Wednesday, September 22, 2021
HomeAlternative EnergiesNatural GasNatural Gas Pipeline Blast and Ensuing Price Spikes Put U.S. West Vulnerability...

Natural Gas Pipeline Blast and Ensuing Price Spikes Put U.S. West Vulnerability on Full Display


In a market at the forefront of the energy transition, natural gas price signals in the western United States instead are incentivizing the construction of newbuild pipeline capacity, according to RBN Energy LLC.

El Paso

Markets west of the Permian Basin have struggled to consistently maintain adequate natural gas supplies for some time now, RBN analyst Jason Ferguson said. Recent events, however, notably the rupture of a segment of the El Paso Natural Gas Pipeline (EPNG), have served to tighten supplies further.

The Line 2000 segment near Coolidge, AZ, exploded early on Aug. 15, killing two people. The blast prompted EPNG to restrict Permian flows west into the Desert Southwest markets by about 0.6 Bcf/d, according to RBN.

“Those limits remain in place and EPNG flows west averaged 1.55 Bcf/d last week, compared to 2.15 Bcf/d in the first two weeks of April,” Ferguson said in a recent RBN NATGAS Permian Report.

The restrictions on Line 2000 also led EPNG to reduce line pressures on the segment all the way back to its origins in the Permian starting Aug. 26, according to RBN. Those reductions sent flows west from the Permian to zero and reduced the capacity of Line 2000 backhaul volumes to Wink, in West Texas.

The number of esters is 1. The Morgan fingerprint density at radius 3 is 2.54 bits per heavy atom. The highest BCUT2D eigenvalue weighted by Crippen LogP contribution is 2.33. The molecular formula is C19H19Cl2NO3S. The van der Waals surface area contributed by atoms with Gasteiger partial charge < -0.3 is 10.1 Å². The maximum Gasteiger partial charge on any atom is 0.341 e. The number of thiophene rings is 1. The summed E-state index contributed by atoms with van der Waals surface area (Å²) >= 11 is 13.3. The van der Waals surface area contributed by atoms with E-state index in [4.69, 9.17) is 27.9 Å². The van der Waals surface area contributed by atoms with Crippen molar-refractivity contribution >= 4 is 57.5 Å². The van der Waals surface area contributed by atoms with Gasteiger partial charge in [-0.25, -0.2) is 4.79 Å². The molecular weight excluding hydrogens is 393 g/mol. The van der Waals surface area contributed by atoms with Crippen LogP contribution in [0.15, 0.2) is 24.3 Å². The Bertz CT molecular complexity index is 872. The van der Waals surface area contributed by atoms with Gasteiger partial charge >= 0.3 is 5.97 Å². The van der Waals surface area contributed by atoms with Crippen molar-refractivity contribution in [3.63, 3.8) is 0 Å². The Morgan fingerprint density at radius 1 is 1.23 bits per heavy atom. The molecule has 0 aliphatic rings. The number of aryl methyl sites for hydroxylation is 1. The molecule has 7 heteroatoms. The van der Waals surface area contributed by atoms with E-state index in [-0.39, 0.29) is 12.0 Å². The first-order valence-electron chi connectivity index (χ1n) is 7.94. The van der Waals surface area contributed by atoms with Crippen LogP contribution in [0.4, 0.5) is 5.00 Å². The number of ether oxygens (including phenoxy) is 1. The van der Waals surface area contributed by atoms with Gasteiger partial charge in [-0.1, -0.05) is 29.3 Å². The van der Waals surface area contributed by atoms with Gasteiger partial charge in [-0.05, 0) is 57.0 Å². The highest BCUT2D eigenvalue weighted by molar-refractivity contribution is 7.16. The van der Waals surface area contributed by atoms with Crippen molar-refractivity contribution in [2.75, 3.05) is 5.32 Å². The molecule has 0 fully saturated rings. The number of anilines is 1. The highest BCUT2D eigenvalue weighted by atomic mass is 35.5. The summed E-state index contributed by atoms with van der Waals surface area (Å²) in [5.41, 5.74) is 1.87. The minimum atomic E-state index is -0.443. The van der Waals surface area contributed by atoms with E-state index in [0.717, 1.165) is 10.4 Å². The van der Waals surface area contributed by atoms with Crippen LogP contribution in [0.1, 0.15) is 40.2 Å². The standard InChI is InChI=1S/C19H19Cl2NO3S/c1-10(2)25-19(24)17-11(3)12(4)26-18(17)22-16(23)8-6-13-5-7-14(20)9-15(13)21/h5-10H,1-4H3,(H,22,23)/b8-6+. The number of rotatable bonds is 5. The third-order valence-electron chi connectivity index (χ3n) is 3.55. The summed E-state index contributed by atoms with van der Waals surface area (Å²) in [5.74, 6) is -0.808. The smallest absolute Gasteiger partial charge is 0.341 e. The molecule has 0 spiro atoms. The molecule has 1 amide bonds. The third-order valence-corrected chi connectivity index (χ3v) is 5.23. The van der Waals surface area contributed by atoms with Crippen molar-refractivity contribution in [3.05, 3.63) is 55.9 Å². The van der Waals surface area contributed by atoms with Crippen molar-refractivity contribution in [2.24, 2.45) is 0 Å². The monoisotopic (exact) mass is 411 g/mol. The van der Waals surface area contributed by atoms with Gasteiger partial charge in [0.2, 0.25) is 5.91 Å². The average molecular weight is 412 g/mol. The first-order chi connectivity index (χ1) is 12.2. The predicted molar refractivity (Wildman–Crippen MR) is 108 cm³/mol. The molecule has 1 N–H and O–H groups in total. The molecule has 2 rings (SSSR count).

The constraints sent spot gas prices soaring in the region, according to NGI daily price data. El Paso S. Mainline/N. Baja spiked to $7.425, up more than $3.00 day/day, on Aug. 16, the first day of trading after the incident. Since then, prices have fluctuated from as low as $3.975 to as high as $7.545. They’ve averaged $5.860.

As a result of the pipeline flow limitations, said Ferguson, some of the Permian Delaware sub-basin processing plants that produce into the segment were reduced, “sending production receipts on EPNG about 0.35 Bcf/d lower” near the end of the Aug. 23-27 week.

Some of that gas likely was rerouted to other residue pipelines in the Delaware, according to the analyst. However, there is “no way of knowing those volumes,” given the intrastate status of the other outlets. Those outlets include WhiteWater Midstream LLC’s Agua Blanca and Energy Transfer LP’s Red Bluff Express.

Intrastate gas pipelines are not regulated by the Federal Energy Regulatory Commission and therefore, the Texas systems were not required to disclose information on gas flows and pricing.

Gas production averaged 13.15 Bcf/d over the week preceding Aug. 30, according to RBN.

The EPNG incident exacerbated already tight conditions in the West this summer because of ongoing drought conditions and record heat. The dry conditions have strained water reserves.  Water levels at the Oroville Dam reservoir have fallen to insufficient levels, prompting the shutdown of California’s 644 MW Edward Hyatt hydroelectric power plant.

Meanwhile, the U.S. Bureau of Reclamation in August declared a water shortage at Lake Mead, at the Nevada/Arizona border. As such, water approportionments to California, Arizona and Nevada are to be cut next year.

The tight supply conditions have resulted in higher pricing along regional natural gas forward curves as well, providing a key signal for pipeline developers looking to build takeaway capacity.